Examining My Political Story: I

posted in: Politics 6

I’m posting early this week, Sunday, Monday, and Tuesday mornings. I’ll be back on my regular weekly Wednesday schedule on November 16.

What’s your political story?

On the eve of what may be a revolutionary change in the way my government works, I wanted to take a step back and examine my political coming-of-age. How is it I hold the political beliefs I do?  And what, exactly, are those political beliefs?

Besides, I’ll do anything to divert my attention at the moment.

[NOTE: There are different definitions of “political.” I’m using it to refer to government, particularly the executive branch.]

I feel as if the floor on which I’ve stood the past fifty years is about to fall away. Knowing there is nothing I can do about it, I choose to look elsewhere. I’m going to look back. Back to a time when I believed my government was truly “Of the people, for the people, and by the people.”

Where to start?

My first political memory is of the second inauguration of Dwight David Eisenhower. It’s a vague memory and, one that is oddly mingled with me skipping home from school. The two memories meet when I arrive home to find my grandmother watching it on the TV. My grandmother liked Ike. Everyone seemed to like Ike, so I liked Ike.

Huge thanks to Sharon Lippincott from who's recent blog post I flagrantly stole this image. Check out her post here http://heartandcraft.blogspot.com/2016/11/composite-memory.html
Huge thanks to Sharon Lippincott from whom I flagrantly stole this image. Do check out her recent blog post here (the scene of my crime). She is also, in part, one of the inspirations for this post.

All was well with the world when I was eight years old. I learned a President is someone I could like.

My next political memory has me in front of the TV once again, watching the very first televised presidential debate. Known more today as a win by the candidate who allowed the face makeup, the race between John Fitzgerald Kennedy and Richard Milhous Nixon was the first where I understood one needed to pick a side. My mother worked for the UAW, a large and influential labor union that supported Kennedy. I supported Kennedy. He was also easy to like.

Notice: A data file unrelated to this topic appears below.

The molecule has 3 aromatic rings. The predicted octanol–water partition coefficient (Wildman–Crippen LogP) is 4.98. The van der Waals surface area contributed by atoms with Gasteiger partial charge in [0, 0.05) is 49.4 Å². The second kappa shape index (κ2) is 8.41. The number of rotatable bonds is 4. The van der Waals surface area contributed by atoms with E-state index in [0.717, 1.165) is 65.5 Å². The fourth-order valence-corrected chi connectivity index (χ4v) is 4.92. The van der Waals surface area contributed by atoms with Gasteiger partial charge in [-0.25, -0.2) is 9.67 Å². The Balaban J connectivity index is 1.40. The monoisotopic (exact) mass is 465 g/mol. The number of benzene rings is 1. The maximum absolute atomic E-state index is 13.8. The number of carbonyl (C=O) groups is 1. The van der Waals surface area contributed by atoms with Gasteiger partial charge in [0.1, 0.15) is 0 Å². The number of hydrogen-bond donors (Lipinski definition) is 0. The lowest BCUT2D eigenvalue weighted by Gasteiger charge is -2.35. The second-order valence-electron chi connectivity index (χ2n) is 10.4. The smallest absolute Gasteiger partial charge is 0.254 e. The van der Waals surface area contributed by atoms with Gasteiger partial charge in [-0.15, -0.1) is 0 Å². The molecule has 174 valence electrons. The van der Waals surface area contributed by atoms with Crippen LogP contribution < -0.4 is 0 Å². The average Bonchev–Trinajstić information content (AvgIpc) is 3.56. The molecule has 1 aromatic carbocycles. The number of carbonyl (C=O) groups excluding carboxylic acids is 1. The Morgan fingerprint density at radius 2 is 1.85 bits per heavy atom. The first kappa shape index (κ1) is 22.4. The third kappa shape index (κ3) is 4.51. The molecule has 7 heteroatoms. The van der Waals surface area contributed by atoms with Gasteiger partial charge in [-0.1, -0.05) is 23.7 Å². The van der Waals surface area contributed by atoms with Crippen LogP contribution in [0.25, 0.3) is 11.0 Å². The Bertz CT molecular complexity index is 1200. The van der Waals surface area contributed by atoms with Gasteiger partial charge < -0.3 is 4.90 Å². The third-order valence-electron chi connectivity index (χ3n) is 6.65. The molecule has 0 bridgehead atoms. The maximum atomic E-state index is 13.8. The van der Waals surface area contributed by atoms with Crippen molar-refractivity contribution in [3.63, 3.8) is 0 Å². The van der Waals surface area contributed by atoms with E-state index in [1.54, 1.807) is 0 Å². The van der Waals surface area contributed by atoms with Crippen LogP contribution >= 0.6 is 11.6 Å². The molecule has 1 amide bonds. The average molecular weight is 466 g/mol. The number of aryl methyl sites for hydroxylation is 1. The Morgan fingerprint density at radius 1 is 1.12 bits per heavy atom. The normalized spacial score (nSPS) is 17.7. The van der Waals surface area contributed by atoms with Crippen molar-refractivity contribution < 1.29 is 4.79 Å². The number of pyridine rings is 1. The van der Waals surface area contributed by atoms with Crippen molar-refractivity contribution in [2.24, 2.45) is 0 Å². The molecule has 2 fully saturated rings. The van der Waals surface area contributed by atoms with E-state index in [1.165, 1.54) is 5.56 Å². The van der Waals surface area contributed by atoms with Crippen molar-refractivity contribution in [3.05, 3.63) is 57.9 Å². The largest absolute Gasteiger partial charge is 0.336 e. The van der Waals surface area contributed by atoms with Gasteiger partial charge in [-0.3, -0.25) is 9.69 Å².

Our political identity is often tied to that of our parents, just as religion is. I have a memory of a talk Woody used to give about stuttering. The question always came up about the genetic influence, of which there is some evidence. It’s just that no one knows exactly what that influence is.  Woody would agree that stuttering does run in families.  “But then,” he’d always add, “so does religion.”

It’s true of politics too. At least it used to be. The millennials (that generation born spanning the year 2000, generally from the early 1980s to the early 2000s) seem to have a mind of their own, which is one of the privileges of a democracy. Anyway, back to my political history.

TV and politics banded together in my memory again  on January 20 as, home from school due to a massive snow storm on the east coast, I watched JFK challenge us all to “Ask not what your country can do for you; ask what you can do for your country.”

I was smitten. I was hooked. For the next three years and on into high school I thought I lived in the greatest country in the world. My government, particularly my president, could accomplish great things.

  • I watched Kennedy’s press conference in October, 1962 when he challenged Russia to back down. And won.
  • I watched him at countless press conferences where he always seemed to leave the reporters laughing.
  • I watched him on TV standing at the Berlin Wall, proclaiming himself a jelly doughnut. Ich bin Ein Berliner, he declared — the added article did him in. But that was OK; everyone knew he meant “I am a Berliner,” in the way that we all proclaimed “Je suis Charlie” after the shooting at Charlie Hebdo, the French weekly, last year.